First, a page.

MYRTLE BEACH, S.C. (WMBF) - Effective Wednesday, all restaurants and bars across South Carolina are ordered to close their dine-in services.
This announcement came Tuesday during a new conference with S.C. Gov. Henry McMaster and officials with the Department of Health and Environmental Control.
McMaster said curbside takeout and delivery of food is encouraged during this time in order to support businesses and their employees.
Normally during this time of the year around the Grand Strand, restaurants and bars are starting to pick back up with business from tourism.
Tuesday, before receiving the announcement, there weren’t many people out.
Between tourism and locals visiting, restaurants and bars rely on serving patrons to make ends meet. Now, with the new restrictions, many aren’t able to do so.
Some restaurants have already had to cut back staffing and there’s a lot of uncertainty following Tuesday’s.
Robert Camp, manager of Simply Smokehouse along Mr. Joe White Avenue, said they’ve had to make changes recently with the slowing of business. Luckily for them, they do have other options to stay open.
“We’ve been scaling back payroll hours to account for the loss of business that we’ve experienced,” Camp said. “We offer drive-thru all the time now and that’s something we’ll focus more on in the coming days and weeks.”
Three people from Michigan who’ve been in town the past 15 days said they’ve stopped going out to eat due to the growing concerns over the coronavirus.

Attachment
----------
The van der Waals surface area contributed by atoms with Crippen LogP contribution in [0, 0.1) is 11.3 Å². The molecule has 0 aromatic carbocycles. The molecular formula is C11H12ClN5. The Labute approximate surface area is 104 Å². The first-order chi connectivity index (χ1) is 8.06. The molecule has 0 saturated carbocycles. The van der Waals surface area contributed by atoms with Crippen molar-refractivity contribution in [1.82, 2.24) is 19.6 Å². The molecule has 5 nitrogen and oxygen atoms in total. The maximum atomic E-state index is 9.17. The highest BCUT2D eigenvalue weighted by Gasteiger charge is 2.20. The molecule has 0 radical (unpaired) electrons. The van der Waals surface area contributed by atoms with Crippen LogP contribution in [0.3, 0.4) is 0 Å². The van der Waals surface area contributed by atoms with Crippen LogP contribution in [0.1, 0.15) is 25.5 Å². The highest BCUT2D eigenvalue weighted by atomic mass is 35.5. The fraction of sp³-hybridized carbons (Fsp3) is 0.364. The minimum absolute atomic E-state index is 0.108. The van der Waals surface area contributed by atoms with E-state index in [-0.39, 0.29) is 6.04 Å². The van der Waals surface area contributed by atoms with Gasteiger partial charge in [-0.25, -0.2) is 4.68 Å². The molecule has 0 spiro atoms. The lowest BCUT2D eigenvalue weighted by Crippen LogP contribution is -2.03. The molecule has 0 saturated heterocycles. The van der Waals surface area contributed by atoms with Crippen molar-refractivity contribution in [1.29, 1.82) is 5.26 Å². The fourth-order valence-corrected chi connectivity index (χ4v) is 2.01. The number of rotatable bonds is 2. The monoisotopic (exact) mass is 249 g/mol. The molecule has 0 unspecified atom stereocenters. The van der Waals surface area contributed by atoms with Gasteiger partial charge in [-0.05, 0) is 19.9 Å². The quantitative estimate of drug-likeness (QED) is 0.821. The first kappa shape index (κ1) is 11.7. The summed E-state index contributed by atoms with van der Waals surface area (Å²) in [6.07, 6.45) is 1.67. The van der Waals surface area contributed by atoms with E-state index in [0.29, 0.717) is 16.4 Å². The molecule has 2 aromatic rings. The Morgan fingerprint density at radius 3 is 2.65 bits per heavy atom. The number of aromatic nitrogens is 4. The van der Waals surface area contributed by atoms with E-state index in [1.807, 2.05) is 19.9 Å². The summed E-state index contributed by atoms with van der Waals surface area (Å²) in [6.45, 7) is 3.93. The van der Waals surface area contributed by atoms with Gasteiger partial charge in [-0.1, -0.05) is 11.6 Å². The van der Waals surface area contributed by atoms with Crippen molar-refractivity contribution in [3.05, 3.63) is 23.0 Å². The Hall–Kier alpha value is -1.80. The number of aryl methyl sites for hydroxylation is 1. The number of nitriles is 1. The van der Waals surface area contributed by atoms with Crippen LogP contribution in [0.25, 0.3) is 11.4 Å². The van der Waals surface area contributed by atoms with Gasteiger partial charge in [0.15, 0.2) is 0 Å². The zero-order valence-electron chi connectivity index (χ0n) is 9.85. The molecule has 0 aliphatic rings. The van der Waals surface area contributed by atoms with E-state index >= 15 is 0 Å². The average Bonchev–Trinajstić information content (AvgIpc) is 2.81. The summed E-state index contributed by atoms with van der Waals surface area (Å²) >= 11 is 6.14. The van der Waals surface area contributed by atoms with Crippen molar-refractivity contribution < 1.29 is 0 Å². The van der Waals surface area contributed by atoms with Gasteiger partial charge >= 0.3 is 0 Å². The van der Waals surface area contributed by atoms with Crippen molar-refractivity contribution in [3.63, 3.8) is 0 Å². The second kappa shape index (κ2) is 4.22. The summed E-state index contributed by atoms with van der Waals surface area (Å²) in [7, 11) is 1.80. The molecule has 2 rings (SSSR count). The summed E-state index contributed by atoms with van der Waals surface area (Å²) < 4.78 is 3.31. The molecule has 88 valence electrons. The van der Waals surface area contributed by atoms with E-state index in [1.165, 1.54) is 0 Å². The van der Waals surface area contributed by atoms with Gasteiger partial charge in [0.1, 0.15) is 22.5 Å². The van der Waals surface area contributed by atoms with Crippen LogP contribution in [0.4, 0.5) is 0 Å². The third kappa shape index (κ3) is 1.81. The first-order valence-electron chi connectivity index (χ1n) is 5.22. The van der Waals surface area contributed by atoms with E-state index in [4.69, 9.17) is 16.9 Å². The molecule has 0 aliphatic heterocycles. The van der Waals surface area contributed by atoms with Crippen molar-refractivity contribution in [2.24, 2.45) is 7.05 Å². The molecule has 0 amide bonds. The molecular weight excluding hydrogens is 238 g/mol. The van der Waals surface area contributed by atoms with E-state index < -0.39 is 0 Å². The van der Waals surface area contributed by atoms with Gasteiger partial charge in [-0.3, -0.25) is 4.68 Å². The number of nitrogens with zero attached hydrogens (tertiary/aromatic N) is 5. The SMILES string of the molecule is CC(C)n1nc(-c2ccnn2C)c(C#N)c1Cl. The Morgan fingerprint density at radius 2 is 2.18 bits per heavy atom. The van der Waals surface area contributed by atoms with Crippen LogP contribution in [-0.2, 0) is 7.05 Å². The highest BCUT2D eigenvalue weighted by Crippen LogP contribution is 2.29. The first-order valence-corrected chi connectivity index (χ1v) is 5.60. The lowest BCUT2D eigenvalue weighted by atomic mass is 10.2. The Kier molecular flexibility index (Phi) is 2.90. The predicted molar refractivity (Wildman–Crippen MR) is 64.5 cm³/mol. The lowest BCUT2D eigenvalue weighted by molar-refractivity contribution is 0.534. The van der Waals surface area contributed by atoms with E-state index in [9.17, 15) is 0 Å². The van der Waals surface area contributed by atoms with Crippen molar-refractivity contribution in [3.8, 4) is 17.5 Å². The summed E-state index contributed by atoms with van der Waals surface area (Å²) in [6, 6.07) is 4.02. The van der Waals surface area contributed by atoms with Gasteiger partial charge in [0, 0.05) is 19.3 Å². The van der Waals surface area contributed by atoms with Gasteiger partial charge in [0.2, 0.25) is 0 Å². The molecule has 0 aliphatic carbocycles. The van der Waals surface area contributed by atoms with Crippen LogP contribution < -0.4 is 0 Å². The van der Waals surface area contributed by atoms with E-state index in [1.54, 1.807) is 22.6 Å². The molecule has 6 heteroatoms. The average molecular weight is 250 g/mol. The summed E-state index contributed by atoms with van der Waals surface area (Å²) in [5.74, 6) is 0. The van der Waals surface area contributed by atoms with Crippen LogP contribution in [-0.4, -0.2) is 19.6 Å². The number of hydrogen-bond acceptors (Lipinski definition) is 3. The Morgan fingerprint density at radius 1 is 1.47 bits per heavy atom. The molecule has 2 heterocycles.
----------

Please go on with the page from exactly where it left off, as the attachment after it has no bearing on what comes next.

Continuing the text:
“We’ve gone to the grocery store multiple times over the last couple of weeks that we’ve been here and we’ve tried to plan out our meals so we can go ahead and eat inside," Mark Rudd, a Grand Strand visitor said. "Again, as this has become much more serious this last week, we’ve tried to do that more often and cut out our opportunities to go into the restaurants.”
With the restrictions of closing dine-in services, the question of job security is on the line.
Those who are servers in the food and beverage industry rely on tips to make ends meet. With only takeouts and deliveries as options, those tips will certainly be harder to come by.
“We’re tipped employees so we make our money off people coming in and being here and having time with them and serving people," Bryan Bomar, the supervising manager and bartender at Tin Roof, said. "So if we don’t have that obviously there’s going to be a lot of people struggling, hurting and being stressed.”
Bomar isn’t the only one in this industry to express the same concerns.
“It impacts everybody, especially here because that’s how all of our servers and bartenders survive," Scott Emde, manager of Beachhouse Bar and Grill said. “We don’t have a normal paycheck like other businesses do, they run completely off of tips and if they don’t make any money that way then nobody’s making any money.”